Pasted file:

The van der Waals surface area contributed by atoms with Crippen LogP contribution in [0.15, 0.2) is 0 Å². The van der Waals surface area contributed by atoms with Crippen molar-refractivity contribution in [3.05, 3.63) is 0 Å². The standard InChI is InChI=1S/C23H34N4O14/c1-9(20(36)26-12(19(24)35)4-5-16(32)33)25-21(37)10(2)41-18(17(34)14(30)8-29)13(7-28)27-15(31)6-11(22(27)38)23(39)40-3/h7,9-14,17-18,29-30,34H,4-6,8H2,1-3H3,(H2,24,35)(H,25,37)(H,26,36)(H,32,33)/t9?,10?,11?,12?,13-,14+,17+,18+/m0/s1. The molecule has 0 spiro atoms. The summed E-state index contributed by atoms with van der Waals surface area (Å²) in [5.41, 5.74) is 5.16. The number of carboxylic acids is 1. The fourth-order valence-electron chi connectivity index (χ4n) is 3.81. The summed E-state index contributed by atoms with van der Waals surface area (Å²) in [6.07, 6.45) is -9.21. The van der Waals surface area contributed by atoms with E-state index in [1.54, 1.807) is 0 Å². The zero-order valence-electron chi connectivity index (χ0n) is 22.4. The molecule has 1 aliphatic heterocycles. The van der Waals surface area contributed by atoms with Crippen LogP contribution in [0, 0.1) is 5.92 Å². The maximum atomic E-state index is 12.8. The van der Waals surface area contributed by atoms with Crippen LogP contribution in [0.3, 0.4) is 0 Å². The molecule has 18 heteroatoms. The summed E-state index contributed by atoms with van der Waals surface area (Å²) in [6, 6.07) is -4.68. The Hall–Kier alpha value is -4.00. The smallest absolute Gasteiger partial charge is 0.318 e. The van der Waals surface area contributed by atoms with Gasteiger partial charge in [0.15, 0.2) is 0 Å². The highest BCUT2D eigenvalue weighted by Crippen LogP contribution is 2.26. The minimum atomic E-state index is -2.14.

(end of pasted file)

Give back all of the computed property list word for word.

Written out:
The van der Waals surface area contributed by atoms with Crippen LogP contribution in [0.15, 0.2) is 0 Å². The van der Waals surface area contributed by atoms with Crippen molar-refractivity contribution in [3.05, 3.63) is 0 Å². The standard InChI is InChI=1S/C23H34N4O14/c1-9(20(36)26-12(19(24)35)4-5-16(32)33)25-21(37)10(2)41-18(17(34)14(30)8-29)13(7-28)27-15(31)6-11(22(27)38)23(39)40-3/h7,9-14,17-18,29-30,34H,4-6,8H2,1-3H3,(H2,24,35)(H,25,37)(H,26,36)(H,32,33)/t9?,10?,11?,12?,13-,14+,17+,18+/m0/s1. The molecule has 0 spiro atoms. The summed E-state index contributed by atoms with van der Waals surface area (Å²) in [5.41, 5.74) is 5.16. The number of carboxylic acids is 1. The fourth-order valence-electron chi connectivity index (χ4n) is 3.81. The summed E-state index contributed by atoms with van der Waals surface area (Å²) in [6.07, 6.45) is -9.21. The van der Waals surface area contributed by atoms with E-state index in [1.54, 1.807) is 0 Å². The zero-order valence-electron chi connectivity index (χ0n) is 22.4. The molecule has 1 aliphatic heterocycles. The van der Waals surface area contributed by atoms with Crippen LogP contribution in [0, 0.1) is 5.92 Å². The maximum atomic E-state index is 12.8. The van der Waals surface area contributed by atoms with Crippen LogP contribution in [0.3, 0.4) is 0 Å². The molecule has 18 heteroatoms. The summed E-state index contributed by atoms with van der Waals surface area (Å²) in [6, 6.07) is -4.68. The Hall–Kier alpha value is -4.00. The smallest absolute Gasteiger partial charge is 0.318 e. The van der Waals surface area contributed by atoms with Gasteiger partial charge in [0.15, 0.2) is 0 Å². The highest BCUT2D eigenvalue weighted by Crippen LogP contribution is 2.26. The minimum atomic E-state index is -2.14.